Former financial world criminal Jordan Belfort hasn't finished paying his court-ordered restitution. He's not even close. He owes $110 million to roughly 1,500 people that he defrauded over the course of his tenure hawking bad stock as the "Wolf of Wall Street." It's a fraction of what he and his company stole and he's paid back about $11 million so far. In spite of this, he's taken to publicly complaining about the way the press keeps hounding him about his responsibilities. Poor him.
Belfort is, terrifyingly enough, a writer and motivational speaker now, teaching people how to make cash in ways that, it can be presumed, do not involve fleecing hapless suckers. But that's how the man (played here by an unhinged, bellowing Leonardo DiCaprio) made his multi-millions. He was the nasty Gatsby of his 1990's moment, obsessed with having quite a bit more than his fair share of superwealth (a trait DiCaprio's version brazenly declares "makes me a better person"). Belfort had no sense of right or wrong, a disturbing condition possibly fueled by the Space Mountain-sized pile of cocaine he inhaled during those years, but which may possibly still live within his post-prison sobriety. And in his story director Martin Scorsese has found what comes next after excavating and examining the sociopathic behavior of mobsters: the mental illness of culturally sanctioned greed.
Putting it that way doesn't make this person sound like a lot of fun to hang with for even five minutes, much less 179, I know. But Scorsese is a master of detailing the rise and fall and rise of criminals. He can even make you root for them, thrill you with their giddy, slimy evil, and this time around he's rolling deep in the mania. From the opening scenes juxtaposing a fake TV ad for Belfort's firm -- one that hilariously preppy-trolls potential clients with words like "stability" and "integrity" -- with images from what appears to be an office orgy involving group-throwing a little person at a giant Velcro bullseye, Scorcese jackhammers home a familiar point about American culture. We celebrate (and dream of) excessive wealth as long as we can simultaneously disapprove and shake our heads at it. But this time he strips away his own impulse to scold overtly, allowing the depiction of depravity to act as its own warning.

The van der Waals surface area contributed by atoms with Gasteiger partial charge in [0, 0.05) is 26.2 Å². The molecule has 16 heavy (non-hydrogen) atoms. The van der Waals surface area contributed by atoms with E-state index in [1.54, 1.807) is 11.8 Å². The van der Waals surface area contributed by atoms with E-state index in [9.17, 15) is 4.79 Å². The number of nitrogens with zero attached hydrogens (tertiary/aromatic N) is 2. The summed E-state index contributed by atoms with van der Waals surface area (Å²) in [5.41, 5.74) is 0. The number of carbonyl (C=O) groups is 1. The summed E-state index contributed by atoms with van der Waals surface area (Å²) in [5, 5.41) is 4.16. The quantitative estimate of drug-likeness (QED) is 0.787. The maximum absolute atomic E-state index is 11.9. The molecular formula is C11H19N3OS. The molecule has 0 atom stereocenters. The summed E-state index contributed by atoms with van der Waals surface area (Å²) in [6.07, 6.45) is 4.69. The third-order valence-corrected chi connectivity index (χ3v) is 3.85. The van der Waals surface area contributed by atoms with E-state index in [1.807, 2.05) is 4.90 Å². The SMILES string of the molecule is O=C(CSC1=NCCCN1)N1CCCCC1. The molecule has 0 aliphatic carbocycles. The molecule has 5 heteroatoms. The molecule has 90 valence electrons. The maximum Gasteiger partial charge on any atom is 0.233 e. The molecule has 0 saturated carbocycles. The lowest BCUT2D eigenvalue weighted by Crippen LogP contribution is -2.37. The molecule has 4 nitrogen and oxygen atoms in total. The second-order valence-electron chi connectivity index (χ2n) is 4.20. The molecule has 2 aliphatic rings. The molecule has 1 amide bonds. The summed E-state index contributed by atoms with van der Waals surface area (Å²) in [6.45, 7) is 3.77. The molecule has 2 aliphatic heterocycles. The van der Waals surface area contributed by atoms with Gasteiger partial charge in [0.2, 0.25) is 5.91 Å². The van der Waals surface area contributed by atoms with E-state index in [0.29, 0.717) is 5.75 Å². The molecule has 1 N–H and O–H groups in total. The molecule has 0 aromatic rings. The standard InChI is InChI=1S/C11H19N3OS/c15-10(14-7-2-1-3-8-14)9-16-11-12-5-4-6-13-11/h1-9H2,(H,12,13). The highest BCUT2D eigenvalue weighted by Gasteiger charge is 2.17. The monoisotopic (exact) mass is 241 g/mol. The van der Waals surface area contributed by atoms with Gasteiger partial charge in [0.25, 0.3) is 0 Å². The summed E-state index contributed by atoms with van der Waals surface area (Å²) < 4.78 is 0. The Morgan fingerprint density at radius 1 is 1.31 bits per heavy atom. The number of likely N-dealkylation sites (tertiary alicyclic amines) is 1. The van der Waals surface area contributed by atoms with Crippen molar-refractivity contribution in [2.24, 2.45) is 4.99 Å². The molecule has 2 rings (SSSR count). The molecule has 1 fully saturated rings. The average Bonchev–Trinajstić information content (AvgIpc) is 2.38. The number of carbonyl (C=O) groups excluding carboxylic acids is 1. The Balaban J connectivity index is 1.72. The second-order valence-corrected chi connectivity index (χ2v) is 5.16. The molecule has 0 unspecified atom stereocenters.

Belfort rises to the top of the scum food chain and takes his friends with him (Jonah Hill gives a freakish, wild-eyed, scene-stealing performance, both funny and memorably sad, as Belfort'right-hand man), nearly killing himself and others in the process, never learning from his crimes. An FBI guy (Kyle Chandler) quietly trails him, girlfriends and wives passively look the other way, but Scorsese is less interested in the white light of law and order (and whatever it is the women are thinking about, the director has never been much for figuring out what to do with the opposite sex, at least not since Alice Doesn't Live Here Anymore) than he is in the white heat of grasping, gluttonous insanity, all while Devo's "Uncontrollable Urge" skronks forth from of the soundtrack.
It's a virtuosic display from the filmmaker, full of excess, oral sex, Ferraris, sea and air disasters, chimpanzees and -- appropriately for the well-documented cinephile -- textual and visual allusions to Tod Browning's Freaks, Bob Fosse's All That Jazz and even Carl Theodor Dreyer's The Passion of Joan of Arc (what is a scene of a half-tormented/half-ecstatic female employee submitting to a humiliating workplace head shaving if not a chance to perversely mimic silent film star Maria Falconetti's religious defiance at the hands of her male torturers?)
And as Scorsese's money-monster, DiCaprio pushes himself into the deep end of Big Performance, the kind where "more is more" is just the right thing to do. He dives, literally, into physical comedy and an electric sort of soul-death, creating a madman who's intoxicating to watch. He beats his chest and explodes the rules, spews quaalude gibberish and makes it rain on FBI men. Then he flips off justice and what comes after. And we know it's gross to want to keep looking at the destruction -- the real guy is just going to collect more book royalties and speaking fees after this -- but we will anyway. Maybe if we get close enough he'll make it rain on us, too?